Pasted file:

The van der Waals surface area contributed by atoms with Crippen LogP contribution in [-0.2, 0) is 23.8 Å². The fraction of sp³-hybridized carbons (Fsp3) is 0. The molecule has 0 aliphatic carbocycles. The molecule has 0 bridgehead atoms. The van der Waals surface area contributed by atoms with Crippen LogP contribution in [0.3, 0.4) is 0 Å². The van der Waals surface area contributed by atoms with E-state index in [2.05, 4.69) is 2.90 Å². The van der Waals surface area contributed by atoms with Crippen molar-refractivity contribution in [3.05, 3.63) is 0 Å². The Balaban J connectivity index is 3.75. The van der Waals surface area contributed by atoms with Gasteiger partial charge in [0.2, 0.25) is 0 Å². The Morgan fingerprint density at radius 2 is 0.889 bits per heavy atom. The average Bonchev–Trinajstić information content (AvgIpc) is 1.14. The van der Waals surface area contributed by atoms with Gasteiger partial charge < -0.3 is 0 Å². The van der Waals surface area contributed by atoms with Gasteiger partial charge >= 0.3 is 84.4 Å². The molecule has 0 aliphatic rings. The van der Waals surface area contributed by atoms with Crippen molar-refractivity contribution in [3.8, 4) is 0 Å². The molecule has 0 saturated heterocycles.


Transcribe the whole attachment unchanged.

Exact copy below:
The van der Waals surface area contributed by atoms with Crippen LogP contribution in [-0.2, 0) is 23.8 Å². The fraction of sp³-hybridized carbons (Fsp3) is 0. The molecule has 0 aliphatic carbocycles. The molecule has 0 bridgehead atoms. The van der Waals surface area contributed by atoms with Crippen LogP contribution in [0.3, 0.4) is 0 Å². The van der Waals surface area contributed by atoms with E-state index in [2.05, 4.69) is 2.90 Å². The van der Waals surface area contributed by atoms with Crippen molar-refractivity contribution in [3.05, 3.63) is 0 Å². The Balaban J connectivity index is 3.75. The van der Waals surface area contributed by atoms with Gasteiger partial charge in [0.2, 0.25) is 0 Å². The Morgan fingerprint density at radius 2 is 0.889 bits per heavy atom. The average Bonchev–Trinajstić information content (AvgIpc) is 1.14. The van der Waals surface area contributed by atoms with Gasteiger partial charge < -0.3 is 0 Å². The van der Waals surface area contributed by atoms with Gasteiger partial charge >= 0.3 is 84.4 Å². The molecule has 0 aliphatic rings. The van der Waals surface area contributed by atoms with Crippen molar-refractivity contribution in [3.8, 4) is 0 Å². The molecule has 0 saturated heterocycles.